where \(C_p\) is a positive constant depending only on p. Thus, \(\left\{ Z^n\right\} _{n=1}^\infty\) is a Cauchy sequence in \(\mathcal{L}^p({R}^d)\), from which the result follows. The proof of Lemma  8 is complete.

Proof of Theorem  5

For all \(n\in {N}\), we have \(Y^n\le U\), and \(\left\{ Y^n\right\} _{n=1}^\infty\) converges in \({\mathcal { S}}^p({R})\), \(\mathrm{d}t\times \mathrm{d}P\)-a.s. to \(Y\in {\mathcal { S}}^p({R})\).

On the other hand, since \(Z^n\) converges in \({\mathcal { L}}^p({R}^d)\) to Z, we can assume, choosing a subsequence if needed, that \(Z^n\rightarrow Z\), \(\mathrm{d}t\times \mathrm{d}P\)-a.s., as \(n\rightarrow \infty\) and \(\overline{G}:=\sup \nolimits _{n}|Z^n|\) is \(\mathrm{d}t\times \mathrm{d}P\) integrable. Therefore, by Lemma  6 (i) and (iv), we get for almost all \(\omega\),
$$\begin{aligned}&g_n\left( t,Y_t^n,Z_t^n\right) \rightarrow g(t,Y_t,Z_t),\ \ \mathrm{d}t-\hbox {a.e.},\ \ \hbox {as}\ \ n\rightarrow \infty , \nonumber \\&\left| g_n\left( t,Y_t^n,Z_t^n\right) \right| \le \gamma (t)\left( 1+\left| Y_t^n\right| +\left| Z_t^n\right| \right) \nonumber \\&\quad\quad \quad\quad\quad\quad\le \gamma (t)\left( 1+\sup \limits _{n}\left| Y_t^n\right| +\overline{G}_t\right) \in L^1([0,\infty );\mathrm{d}t). \end{aligned}$$
(45)
Thus, for almost all \(\omega\) and uniformly in t, it holds that
$$\begin{aligned} \int _t^\infty g_n\left( s,Y_s^n,Z_s^n\right) \mathrm{d}s\rightarrow \int _t^\infty g(s,Y_s,Z_s)\mathrm{d}s,\quad \hbox {as}\ \ n\rightarrow \infty . \end{aligned}$$
From the continuity properties of the stochastic integral, it follows that
$$\begin{aligned} \sup \limits _{t\ge 0} \left| \int _t^\infty Z_s^n\mathrm{d}W_s-\int _t^\infty Z_s\mathrm{d}W_s\right| \rightarrow 0\ \ \hbox {in probability},\ \ \hbox {as}\ \ n\rightarrow \infty . \end{aligned}$$
Choosing again, a subsequence, we can assume that the above convergence is P-a.s. Finally,
$$\begin{aligned} \left| Y_t^n-Y_t^m\right|\le & \int _t^\infty \left| g_n\left( s,Y_s^n,Z_s^n\right) -g_m\left( s,Y_s^m,Z_s^m\right) \right| \mathrm{d}s\nonumber \\&\quad +\left| \int _t^\infty \left( Z_s^n-Z_s^m\right) \mathrm{d}W_s\right| , \end{aligned}$$
(46)
and taking limits on m and supremum over t, we get
$$\begin{aligned} \sup \limits _{t\ge 0}\left| Y_t^n-Y_t\right|\le & \int _0^\infty \left| g_n\left( s,Y_s^n,Z_s^n\right) -g\left( s,Y_s,Z_s\right) \right| \mathrm{d}s\nonumber \\&\quad +\sup \limits _{t\ge 0}\left| \int _t^\infty \left( Z_s^n-Z_s\right) \mathrm{d}W_s\right| ,\ \ P-\hbox {a.s.} \end{aligned}$$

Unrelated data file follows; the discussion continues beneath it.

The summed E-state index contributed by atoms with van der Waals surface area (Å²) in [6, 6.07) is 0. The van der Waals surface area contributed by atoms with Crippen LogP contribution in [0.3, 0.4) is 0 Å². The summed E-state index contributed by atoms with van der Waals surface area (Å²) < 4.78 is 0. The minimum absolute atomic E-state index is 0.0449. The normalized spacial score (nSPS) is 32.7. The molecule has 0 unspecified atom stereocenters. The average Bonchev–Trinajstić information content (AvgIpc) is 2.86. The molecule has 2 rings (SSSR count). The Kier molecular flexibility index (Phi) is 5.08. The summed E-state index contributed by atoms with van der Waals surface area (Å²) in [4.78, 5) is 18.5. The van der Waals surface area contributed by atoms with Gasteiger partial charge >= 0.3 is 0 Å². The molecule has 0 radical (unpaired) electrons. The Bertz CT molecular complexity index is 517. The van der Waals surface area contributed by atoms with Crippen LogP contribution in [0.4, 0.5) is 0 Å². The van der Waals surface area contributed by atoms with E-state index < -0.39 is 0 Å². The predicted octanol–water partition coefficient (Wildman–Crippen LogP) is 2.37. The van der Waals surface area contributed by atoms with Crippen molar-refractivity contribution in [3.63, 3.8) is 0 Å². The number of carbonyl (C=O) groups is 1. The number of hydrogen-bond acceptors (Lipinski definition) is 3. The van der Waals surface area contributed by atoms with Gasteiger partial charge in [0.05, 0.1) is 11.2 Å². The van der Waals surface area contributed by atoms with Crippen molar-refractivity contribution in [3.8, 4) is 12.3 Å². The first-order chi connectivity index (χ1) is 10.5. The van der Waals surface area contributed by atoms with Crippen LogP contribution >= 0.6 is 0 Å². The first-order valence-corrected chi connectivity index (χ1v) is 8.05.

(47)
from which it follows that \(Y^n\) converges uniformly in t to Y (in particular, Y is a continuous process). Note that \(\left\{ Y^n\right\} _{n=1}^\infty\) is monotone; therefore, we actually have the uniform convergence for the entire sequence and not just for a subsequence. Taking limits in Equation (25), we deduce that (YZ) is a solution of BSDE (2).

Let \((\tilde{Y},\tilde{Z})\in {\mathcal { S}}^p({R})\times {\mathcal { L}}^p({R}^d)\) be any solution of BSDE (2). From Theorem  4, we get that \(Y^n\le \tilde{Y}\), \(\forall n\in {N}\) and therefore \(Y\le \tilde{Y}\) proving that Y is the minimal solution. The proof of Theorem  5 is complete. \(\square\)

Remark 9

By Theorem  5, we have: Under the assumption (A.3) and (A.4), for each given \(\xi \in {\mathcal { L}}(\Omega ,{\mathcal {F}},P,{R})\), BSDE (2) has a solution \((Y,Z)\in {\mathcal { S}}({R})\times {\mathcal { L}}({R}^d)\). Also, in \({\mathcal { S}}({R})\times {\mathcal { L}}({R}^d)\), there is a minimal solution \((\underline{Y},\underline{Z})\) of BSDE (2), in the sense that for any other solution (YZ) of (2), we have \(\underline{Y}\le Y\).

Conclusion

In this paper, we have solved two problems on infinite time interval BSDEs. Firstly, by using an a priori estimate (Lemma  3), we studied the existence and uniqueness theorem for \(L^{p}\) \((1<p<2)\) solutions of infinite time interval BSDEs with non-uniformly Lipschitz coefficients (Theorem  2). It should be pointed out that the assumptions of Theorem  2 is weaker than that of Theorem 3.1 in Zong (2013). Secondly, applying comparison theorem for 1-dimensional infinite time interval BSDEs (Theorem  4), we studied the existence theorem for \(L^{p}\) \((1<p<2)\) solutions of 1-dimensional infinite time interval BSDEs under the conditions that the coefficients are continuous and have linear growths (Theorem  5). In Theorem  5, the existence of a minimal solution was also obtained.

Notes

Declarations

Authors' contributions

The authors contributed equally and significantly in writing this article. Both authors read and approved the final manuscript.

Acknowledgements

The authors would like to thank the anonymous referees for their constructive suggestions and valuable comments. This work was supported partly by the National Natural Science Foundation of China (Nos. 11301295, 11571198 and 11501319), the Education Department of Shandong Province Science and Technology Plan Project (Nos. J16LI07 and J15LI05), the Science and Technology Plan Project of Qufu Normal University (No. xkj201517), the Doctoral Foundation of Qufu Normal University, the Program for Scientific Research Innovation Team in Colleges and Universities of Shandong Province of China and the Program for Scientific Research Innovation Team in Applied Probability and Statistics of Qufu Normal University (No. 0230518).

Competing interests

The authors declare that they have no competing interests.

Open AccessThis article is distributed under the terms of the Creative Commons Attribution 4.0 International License (http://creativecommons.org/licenses/by/4.0/), which permits unrestricted use, distribution, and reproduction in any medium, provided you give appropriate credit to the original author(s) and the source, provide a link to the Creative Commons license, and indicate if changes were made.

Authors’ Affiliations

(1)
School of Statistics, Qufu Normal University